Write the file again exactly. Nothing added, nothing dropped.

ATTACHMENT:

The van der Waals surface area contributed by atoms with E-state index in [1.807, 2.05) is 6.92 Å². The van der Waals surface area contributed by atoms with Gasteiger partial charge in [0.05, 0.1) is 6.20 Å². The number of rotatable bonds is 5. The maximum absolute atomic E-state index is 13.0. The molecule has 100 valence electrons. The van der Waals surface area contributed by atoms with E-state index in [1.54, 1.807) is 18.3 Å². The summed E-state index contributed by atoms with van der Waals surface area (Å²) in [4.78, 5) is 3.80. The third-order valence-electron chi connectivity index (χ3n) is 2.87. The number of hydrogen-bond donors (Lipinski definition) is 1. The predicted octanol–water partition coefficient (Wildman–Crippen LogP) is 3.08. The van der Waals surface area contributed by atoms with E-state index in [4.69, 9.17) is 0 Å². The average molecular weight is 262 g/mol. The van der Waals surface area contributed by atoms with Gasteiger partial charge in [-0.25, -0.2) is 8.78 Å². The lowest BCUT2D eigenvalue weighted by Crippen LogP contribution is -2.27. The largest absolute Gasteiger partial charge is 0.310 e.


The van der Waals surface area contributed by atoms with E-state index in [1.807, 2.05) is 6.92 Å². The van der Waals surface area contributed by atoms with Gasteiger partial charge in [0.05, 0.1) is 6.20 Å². The number of rotatable bonds is 5. The maximum absolute atomic E-state index is 13.0. The molecule has 100 valence electrons. The van der Waals surface area contributed by atoms with E-state index in [1.54, 1.807) is 18.3 Å². The summed E-state index contributed by atoms with van der Waals surface area (Å²) in [4.78, 5) is 3.80. The third-order valence-electron chi connectivity index (χ3n) is 2.87. The number of hydrogen-bond donors (Lipinski definition) is 1. The predicted octanol–water partition coefficient (Wildman–Crippen LogP) is 3.08. The van der Waals surface area contributed by atoms with E-state index in [4.69, 9.17) is 0 Å². The average molecular weight is 262 g/mol. The van der Waals surface area contributed by atoms with Gasteiger partial charge in [-0.25, -0.2) is 8.78 Å². The lowest BCUT2D eigenvalue weighted by Crippen LogP contribution is -2.27. The largest absolute Gasteiger partial charge is 0.310 e.